And with plenty of cap space, they can also supplement those cornerstone pieces with relatively younger free agents who can be viable players for the next several seasons instead of one- or two-year rentals. 

Think back to when the Eagles signed Brooks, Rodney McLeod and Nigel Bradham in the 2016 offseason. 

Since then, Roseman has said those types of deals have become more expensive, so they’ll have to judge each case this offseason independently. Signing a 26-year-old to an exorbitant contract just because he’s 26 doesn’t make sense. 

But if the Eagles are able to find some middle ground, find perhaps a second-tier guy in his 20s that won’t break the bank, that would be the best of both worlds. 

And if they feel comfortable shooting their shot for a player like Amari Cooper, Byron Jones or Yannick Ngakoue, that’s a possibility too. 

“Now when we look at it,” Roseman said, “I think the scenario changes a little bit, in terms of, if we can get the right free agents, we’re not in a mode now where maybe we try to find the undervalued older guys that we tried to find over the last couple of years, and going forward, we’re trying to build this over a period of time, we’re not kind of in this one-year window.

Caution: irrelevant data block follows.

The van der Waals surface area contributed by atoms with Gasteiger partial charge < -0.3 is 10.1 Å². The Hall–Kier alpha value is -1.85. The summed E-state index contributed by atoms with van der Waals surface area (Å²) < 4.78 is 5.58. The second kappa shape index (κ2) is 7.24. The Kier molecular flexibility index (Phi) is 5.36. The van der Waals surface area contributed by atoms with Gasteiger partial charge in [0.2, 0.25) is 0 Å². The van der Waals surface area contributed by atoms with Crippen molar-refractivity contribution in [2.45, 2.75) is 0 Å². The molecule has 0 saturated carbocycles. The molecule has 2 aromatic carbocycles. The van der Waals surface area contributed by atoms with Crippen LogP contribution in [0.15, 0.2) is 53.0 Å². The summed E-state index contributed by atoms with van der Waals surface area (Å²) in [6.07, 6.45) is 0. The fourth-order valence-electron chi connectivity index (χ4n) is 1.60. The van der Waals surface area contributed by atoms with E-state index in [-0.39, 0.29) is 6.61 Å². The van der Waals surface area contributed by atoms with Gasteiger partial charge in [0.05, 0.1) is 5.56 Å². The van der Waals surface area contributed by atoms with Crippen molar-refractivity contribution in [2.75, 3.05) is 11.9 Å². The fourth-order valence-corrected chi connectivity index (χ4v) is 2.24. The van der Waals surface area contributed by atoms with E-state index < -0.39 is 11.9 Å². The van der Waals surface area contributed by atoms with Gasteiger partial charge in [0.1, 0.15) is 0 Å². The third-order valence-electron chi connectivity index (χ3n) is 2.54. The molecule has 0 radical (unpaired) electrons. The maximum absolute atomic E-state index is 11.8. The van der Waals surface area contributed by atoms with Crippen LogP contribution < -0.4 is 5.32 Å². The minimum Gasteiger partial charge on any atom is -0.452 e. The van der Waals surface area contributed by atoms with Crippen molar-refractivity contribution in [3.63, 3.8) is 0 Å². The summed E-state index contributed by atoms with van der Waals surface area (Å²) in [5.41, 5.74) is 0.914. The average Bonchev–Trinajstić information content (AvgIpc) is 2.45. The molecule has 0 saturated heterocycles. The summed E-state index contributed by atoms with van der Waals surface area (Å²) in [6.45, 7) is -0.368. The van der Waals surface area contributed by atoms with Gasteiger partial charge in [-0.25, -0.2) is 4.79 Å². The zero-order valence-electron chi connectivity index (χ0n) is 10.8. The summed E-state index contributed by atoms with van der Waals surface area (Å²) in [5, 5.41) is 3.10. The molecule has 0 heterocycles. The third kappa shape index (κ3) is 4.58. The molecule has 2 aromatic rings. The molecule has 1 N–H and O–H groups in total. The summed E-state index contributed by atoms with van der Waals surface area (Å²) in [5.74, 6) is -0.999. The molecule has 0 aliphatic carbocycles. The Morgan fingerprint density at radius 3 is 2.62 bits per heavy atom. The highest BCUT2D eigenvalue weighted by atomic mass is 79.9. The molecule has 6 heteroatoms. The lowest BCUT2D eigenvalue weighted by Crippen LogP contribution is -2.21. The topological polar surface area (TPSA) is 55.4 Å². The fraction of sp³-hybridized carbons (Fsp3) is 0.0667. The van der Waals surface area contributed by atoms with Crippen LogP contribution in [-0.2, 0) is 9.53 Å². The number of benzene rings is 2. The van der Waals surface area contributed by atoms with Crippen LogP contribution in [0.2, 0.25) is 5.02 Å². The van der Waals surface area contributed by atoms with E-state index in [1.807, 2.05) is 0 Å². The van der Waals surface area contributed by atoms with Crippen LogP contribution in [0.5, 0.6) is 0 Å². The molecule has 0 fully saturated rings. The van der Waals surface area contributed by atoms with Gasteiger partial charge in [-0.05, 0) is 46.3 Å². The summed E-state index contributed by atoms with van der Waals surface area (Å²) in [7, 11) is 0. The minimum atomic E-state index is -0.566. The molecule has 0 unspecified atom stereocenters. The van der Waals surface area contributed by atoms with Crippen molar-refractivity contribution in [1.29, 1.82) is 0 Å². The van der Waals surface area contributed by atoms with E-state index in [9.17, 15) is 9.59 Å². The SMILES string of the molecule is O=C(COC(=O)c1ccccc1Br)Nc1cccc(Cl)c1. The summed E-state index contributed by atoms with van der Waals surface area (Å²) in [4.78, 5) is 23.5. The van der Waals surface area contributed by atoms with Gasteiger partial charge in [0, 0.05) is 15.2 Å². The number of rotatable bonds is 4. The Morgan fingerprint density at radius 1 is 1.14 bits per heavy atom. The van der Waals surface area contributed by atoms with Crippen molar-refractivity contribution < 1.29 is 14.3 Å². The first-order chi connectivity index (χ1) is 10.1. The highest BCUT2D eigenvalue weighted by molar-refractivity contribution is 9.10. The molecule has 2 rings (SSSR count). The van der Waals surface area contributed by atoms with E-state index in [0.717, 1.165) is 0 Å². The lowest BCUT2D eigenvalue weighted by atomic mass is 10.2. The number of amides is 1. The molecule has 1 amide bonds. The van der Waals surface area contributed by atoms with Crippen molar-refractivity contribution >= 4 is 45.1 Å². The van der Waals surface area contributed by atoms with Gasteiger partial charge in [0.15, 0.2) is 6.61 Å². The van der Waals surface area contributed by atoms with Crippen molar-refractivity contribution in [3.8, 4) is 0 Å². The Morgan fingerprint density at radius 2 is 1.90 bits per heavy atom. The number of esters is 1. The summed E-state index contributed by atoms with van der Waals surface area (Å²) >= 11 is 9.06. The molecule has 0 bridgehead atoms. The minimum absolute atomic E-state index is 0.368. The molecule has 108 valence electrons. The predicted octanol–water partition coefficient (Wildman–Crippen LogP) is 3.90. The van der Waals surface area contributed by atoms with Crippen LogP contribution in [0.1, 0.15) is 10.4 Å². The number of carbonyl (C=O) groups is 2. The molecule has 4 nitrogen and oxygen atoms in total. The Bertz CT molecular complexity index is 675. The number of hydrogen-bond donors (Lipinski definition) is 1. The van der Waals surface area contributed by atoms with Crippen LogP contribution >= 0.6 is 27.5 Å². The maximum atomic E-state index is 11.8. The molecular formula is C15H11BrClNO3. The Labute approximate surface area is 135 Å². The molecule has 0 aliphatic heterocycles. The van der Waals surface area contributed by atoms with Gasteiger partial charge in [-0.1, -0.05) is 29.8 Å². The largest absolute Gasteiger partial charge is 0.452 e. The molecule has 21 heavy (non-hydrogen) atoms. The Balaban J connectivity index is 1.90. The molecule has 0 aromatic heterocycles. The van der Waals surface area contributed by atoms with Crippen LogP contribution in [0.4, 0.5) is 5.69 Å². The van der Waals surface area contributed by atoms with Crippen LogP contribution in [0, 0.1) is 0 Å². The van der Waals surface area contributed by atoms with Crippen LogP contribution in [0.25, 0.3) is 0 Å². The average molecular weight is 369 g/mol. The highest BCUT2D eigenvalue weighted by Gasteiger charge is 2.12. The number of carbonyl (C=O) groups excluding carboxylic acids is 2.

“We talked in January about looking at this, 2020, 2021 and 2022 in this three-year period who are part of it, I guess kind of similar to how we looked at free agency in maybe 2016 and ’17.”

That approach helped them win a Super Bowl. This situation is different, but Roseman is hoping going back to it will do the trick again. 

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Eagle Eye podcast: The biggest news from the combine

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Eagle Eye podcast: The biggest news from the combine

On the latest Eagle Eye podcast, Reuben Frank is joined by Dave Zangaro from the NFL Scouting Combine in Indianapolis to go over the biggest storylines of the day. 

Howie Roseman and Doug Pederson spoke to reporters on Tuesday about a wide range of topics. 

Will Jason Peters return? Have the Eagles changed their free agent philosophy? And what will the coaching staff really look like in 2020? 

• One more year of Jason Peters? 
• Eagles might change free agency approach
• More details about the coaching structure
• The rise of Press Taylor 
• What will Rich Scangarello do?  
• Breaking down Duce Staley’s role in the organization